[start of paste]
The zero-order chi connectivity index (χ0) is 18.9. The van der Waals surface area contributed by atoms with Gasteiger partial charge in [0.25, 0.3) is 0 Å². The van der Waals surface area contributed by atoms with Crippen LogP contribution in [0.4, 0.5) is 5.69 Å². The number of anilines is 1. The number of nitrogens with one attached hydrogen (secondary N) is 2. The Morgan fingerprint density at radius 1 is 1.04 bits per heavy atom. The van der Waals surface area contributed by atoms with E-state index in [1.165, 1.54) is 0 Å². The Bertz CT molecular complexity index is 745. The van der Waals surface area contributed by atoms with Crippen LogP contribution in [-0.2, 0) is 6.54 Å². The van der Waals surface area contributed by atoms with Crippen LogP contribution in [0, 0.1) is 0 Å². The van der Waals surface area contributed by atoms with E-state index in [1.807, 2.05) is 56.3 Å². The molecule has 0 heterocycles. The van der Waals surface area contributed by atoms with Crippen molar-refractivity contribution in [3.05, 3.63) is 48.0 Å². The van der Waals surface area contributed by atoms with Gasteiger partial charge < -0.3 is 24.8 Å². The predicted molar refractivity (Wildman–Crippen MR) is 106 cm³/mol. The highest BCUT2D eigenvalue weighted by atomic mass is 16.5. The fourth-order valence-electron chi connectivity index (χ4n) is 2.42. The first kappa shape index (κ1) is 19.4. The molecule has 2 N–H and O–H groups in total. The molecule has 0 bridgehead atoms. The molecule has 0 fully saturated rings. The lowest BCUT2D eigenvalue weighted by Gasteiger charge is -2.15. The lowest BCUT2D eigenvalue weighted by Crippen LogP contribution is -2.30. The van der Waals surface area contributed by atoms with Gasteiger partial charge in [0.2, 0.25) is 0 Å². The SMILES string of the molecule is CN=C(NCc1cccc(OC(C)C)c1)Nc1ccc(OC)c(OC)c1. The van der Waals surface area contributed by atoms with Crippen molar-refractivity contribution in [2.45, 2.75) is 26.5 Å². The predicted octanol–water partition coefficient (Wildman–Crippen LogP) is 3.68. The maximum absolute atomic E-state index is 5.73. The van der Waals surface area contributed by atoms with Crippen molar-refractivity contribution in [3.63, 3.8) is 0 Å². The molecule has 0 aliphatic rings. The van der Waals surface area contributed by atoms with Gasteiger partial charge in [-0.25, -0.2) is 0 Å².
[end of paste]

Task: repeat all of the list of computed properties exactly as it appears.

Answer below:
The zero-order chi connectivity index (χ0) is 18.9. The van der Waals surface area contributed by atoms with Gasteiger partial charge in [0.25, 0.3) is 0 Å². The van der Waals surface area contributed by atoms with Crippen LogP contribution in [0.4, 0.5) is 5.69 Å². The number of anilines is 1. The number of nitrogens with one attached hydrogen (secondary N) is 2. The Morgan fingerprint density at radius 1 is 1.04 bits per heavy atom. The van der Waals surface area contributed by atoms with E-state index in [1.165, 1.54) is 0 Å². The Bertz CT molecular complexity index is 745. The van der Waals surface area contributed by atoms with Crippen LogP contribution in [-0.2, 0) is 6.54 Å². The van der Waals surface area contributed by atoms with Crippen LogP contribution in [0, 0.1) is 0 Å². The van der Waals surface area contributed by atoms with E-state index in [1.807, 2.05) is 56.3 Å². The molecule has 0 heterocycles. The van der Waals surface area contributed by atoms with Crippen molar-refractivity contribution in [3.05, 3.63) is 48.0 Å². The van der Waals surface area contributed by atoms with Gasteiger partial charge < -0.3 is 24.8 Å². The predicted molar refractivity (Wildman–Crippen MR) is 106 cm³/mol. The highest BCUT2D eigenvalue weighted by atomic mass is 16.5. The fourth-order valence-electron chi connectivity index (χ4n) is 2.42. The first kappa shape index (κ1) is 19.4. The molecule has 2 N–H and O–H groups in total. The molecule has 0 bridgehead atoms. The molecule has 0 fully saturated rings. The lowest BCUT2D eigenvalue weighted by Gasteiger charge is -2.15. The lowest BCUT2D eigenvalue weighted by Crippen LogP contribution is -2.30. The van der Waals surface area contributed by atoms with Gasteiger partial charge in [0.2, 0.25) is 0 Å². The SMILES string of the molecule is CN=C(NCc1cccc(OC(C)C)c1)Nc1ccc(OC)c(OC)c1. The van der Waals surface area contributed by atoms with Crippen molar-refractivity contribution in [2.45, 2.75) is 26.5 Å². The predicted octanol–water partition coefficient (Wildman–Crippen LogP) is 3.68. The maximum absolute atomic E-state index is 5.73. The van der Waals surface area contributed by atoms with Crippen molar-refractivity contribution in [3.63, 3.8) is 0 Å². The molecule has 0 aliphatic rings. The van der Waals surface area contributed by atoms with Gasteiger partial charge in [-0.25, -0.2) is 0 Å².